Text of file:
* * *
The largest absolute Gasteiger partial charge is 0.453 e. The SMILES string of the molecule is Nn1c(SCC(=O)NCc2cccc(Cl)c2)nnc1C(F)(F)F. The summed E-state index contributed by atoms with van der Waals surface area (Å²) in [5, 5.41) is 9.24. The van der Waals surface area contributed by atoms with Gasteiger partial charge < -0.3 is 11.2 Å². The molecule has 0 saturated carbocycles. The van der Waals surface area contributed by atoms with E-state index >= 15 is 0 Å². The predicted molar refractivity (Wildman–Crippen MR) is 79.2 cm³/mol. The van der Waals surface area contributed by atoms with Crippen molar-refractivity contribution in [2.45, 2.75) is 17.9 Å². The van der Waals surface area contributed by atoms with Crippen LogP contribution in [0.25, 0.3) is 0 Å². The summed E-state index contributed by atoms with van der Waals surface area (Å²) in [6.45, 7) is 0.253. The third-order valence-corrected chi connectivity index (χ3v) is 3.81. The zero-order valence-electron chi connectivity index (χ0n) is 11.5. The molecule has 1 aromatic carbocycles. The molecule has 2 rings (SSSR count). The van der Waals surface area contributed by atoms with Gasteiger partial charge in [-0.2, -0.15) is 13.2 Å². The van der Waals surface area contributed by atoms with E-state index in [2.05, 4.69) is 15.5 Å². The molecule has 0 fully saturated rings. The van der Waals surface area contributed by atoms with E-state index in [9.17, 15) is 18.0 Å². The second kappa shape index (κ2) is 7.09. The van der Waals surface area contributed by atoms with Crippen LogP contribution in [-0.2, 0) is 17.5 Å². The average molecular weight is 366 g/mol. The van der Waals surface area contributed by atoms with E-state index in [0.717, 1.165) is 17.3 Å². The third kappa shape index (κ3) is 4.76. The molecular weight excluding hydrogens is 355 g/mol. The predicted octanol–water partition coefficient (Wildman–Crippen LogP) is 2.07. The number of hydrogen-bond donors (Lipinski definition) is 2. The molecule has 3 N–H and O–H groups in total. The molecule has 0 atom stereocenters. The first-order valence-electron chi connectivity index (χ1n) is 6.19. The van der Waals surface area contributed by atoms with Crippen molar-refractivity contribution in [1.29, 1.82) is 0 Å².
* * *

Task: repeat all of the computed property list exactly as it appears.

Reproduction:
The largest absolute Gasteiger partial charge is 0.453 e. The SMILES string of the molecule is Nn1c(SCC(=O)NCc2cccc(Cl)c2)nnc1C(F)(F)F. The summed E-state index contributed by atoms with van der Waals surface area (Å²) in [5, 5.41) is 9.24. The van der Waals surface area contributed by atoms with Gasteiger partial charge < -0.3 is 11.2 Å². The molecule has 0 saturated carbocycles. The van der Waals surface area contributed by atoms with E-state index >= 15 is 0 Å². The predicted molar refractivity (Wildman–Crippen MR) is 79.2 cm³/mol. The van der Waals surface area contributed by atoms with Crippen molar-refractivity contribution in [2.45, 2.75) is 17.9 Å². The van der Waals surface area contributed by atoms with Crippen LogP contribution in [0.25, 0.3) is 0 Å². The summed E-state index contributed by atoms with van der Waals surface area (Å²) in [6.45, 7) is 0.253. The third-order valence-corrected chi connectivity index (χ3v) is 3.81. The zero-order valence-electron chi connectivity index (χ0n) is 11.5. The molecule has 1 aromatic carbocycles. The molecule has 2 rings (SSSR count). The van der Waals surface area contributed by atoms with Gasteiger partial charge in [-0.2, -0.15) is 13.2 Å². The van der Waals surface area contributed by atoms with E-state index in [2.05, 4.69) is 15.5 Å². The molecule has 0 fully saturated rings. The van der Waals surface area contributed by atoms with E-state index in [9.17, 15) is 18.0 Å². The second kappa shape index (κ2) is 7.09. The van der Waals surface area contributed by atoms with Crippen LogP contribution in [-0.2, 0) is 17.5 Å². The average molecular weight is 366 g/mol. The van der Waals surface area contributed by atoms with E-state index in [0.717, 1.165) is 17.3 Å². The third kappa shape index (κ3) is 4.76. The molecular weight excluding hydrogens is 355 g/mol. The predicted octanol–water partition coefficient (Wildman–Crippen LogP) is 2.07. The number of hydrogen-bond donors (Lipinski definition) is 2. The molecule has 3 N–H and O–H groups in total. The molecule has 0 atom stereocenters. The first-order valence-electron chi connectivity index (χ1n) is 6.19. The van der Waals surface area contributed by atoms with Crippen molar-refractivity contribution in [1.29, 1.82) is 0 Å².